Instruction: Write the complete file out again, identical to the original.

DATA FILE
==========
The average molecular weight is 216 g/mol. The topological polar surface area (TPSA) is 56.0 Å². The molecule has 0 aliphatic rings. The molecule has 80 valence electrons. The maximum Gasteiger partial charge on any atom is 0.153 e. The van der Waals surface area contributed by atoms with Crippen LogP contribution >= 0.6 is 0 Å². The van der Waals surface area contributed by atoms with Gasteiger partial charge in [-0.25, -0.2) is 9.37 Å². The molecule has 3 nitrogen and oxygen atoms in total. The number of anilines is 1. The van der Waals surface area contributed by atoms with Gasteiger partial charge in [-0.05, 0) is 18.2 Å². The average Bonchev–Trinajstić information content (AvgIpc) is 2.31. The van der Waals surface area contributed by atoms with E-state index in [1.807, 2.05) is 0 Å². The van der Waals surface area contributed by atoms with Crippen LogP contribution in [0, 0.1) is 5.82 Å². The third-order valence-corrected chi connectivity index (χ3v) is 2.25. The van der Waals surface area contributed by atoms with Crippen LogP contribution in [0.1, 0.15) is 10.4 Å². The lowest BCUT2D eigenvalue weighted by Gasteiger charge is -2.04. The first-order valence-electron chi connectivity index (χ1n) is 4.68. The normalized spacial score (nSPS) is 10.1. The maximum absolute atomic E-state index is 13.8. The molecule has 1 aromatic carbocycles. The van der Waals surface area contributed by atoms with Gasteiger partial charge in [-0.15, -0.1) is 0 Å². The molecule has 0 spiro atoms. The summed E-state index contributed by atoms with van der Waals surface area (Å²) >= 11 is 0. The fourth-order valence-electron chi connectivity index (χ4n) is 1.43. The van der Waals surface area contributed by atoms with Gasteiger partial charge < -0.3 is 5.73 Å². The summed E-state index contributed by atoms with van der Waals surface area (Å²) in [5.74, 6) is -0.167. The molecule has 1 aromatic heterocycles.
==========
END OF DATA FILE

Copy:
The average molecular weight is 216 g/mol. The topological polar surface area (TPSA) is 56.0 Å². The molecule has 0 aliphatic rings. The molecule has 80 valence electrons. The maximum Gasteiger partial charge on any atom is 0.153 e. The van der Waals surface area contributed by atoms with Crippen LogP contribution >= 0.6 is 0 Å². The van der Waals surface area contributed by atoms with Gasteiger partial charge in [-0.25, -0.2) is 9.37 Å². The molecule has 3 nitrogen and oxygen atoms in total. The number of anilines is 1. The van der Waals surface area contributed by atoms with Gasteiger partial charge in [-0.05, 0) is 18.2 Å². The average Bonchev–Trinajstić information content (AvgIpc) is 2.31. The van der Waals surface area contributed by atoms with E-state index in [1.807, 2.05) is 0 Å². The van der Waals surface area contributed by atoms with Crippen LogP contribution in [0, 0.1) is 5.82 Å². The third-order valence-corrected chi connectivity index (χ3v) is 2.25. The van der Waals surface area contributed by atoms with Crippen LogP contribution in [0.1, 0.15) is 10.4 Å². The lowest BCUT2D eigenvalue weighted by Gasteiger charge is -2.04. The first-order valence-electron chi connectivity index (χ1n) is 4.68. The normalized spacial score (nSPS) is 10.1. The maximum absolute atomic E-state index is 13.8. The molecule has 1 aromatic carbocycles. The van der Waals surface area contributed by atoms with Gasteiger partial charge in [-0.15, -0.1) is 0 Å². The molecule has 0 spiro atoms. The summed E-state index contributed by atoms with van der Waals surface area (Å²) >= 11 is 0. The fourth-order valence-electron chi connectivity index (χ4n) is 1.43. The van der Waals surface area contributed by atoms with Gasteiger partial charge < -0.3 is 5.73 Å². The summed E-state index contributed by atoms with van der Waals surface area (Å²) in [5.74, 6) is -0.167. The molecule has 1 aromatic heterocycles.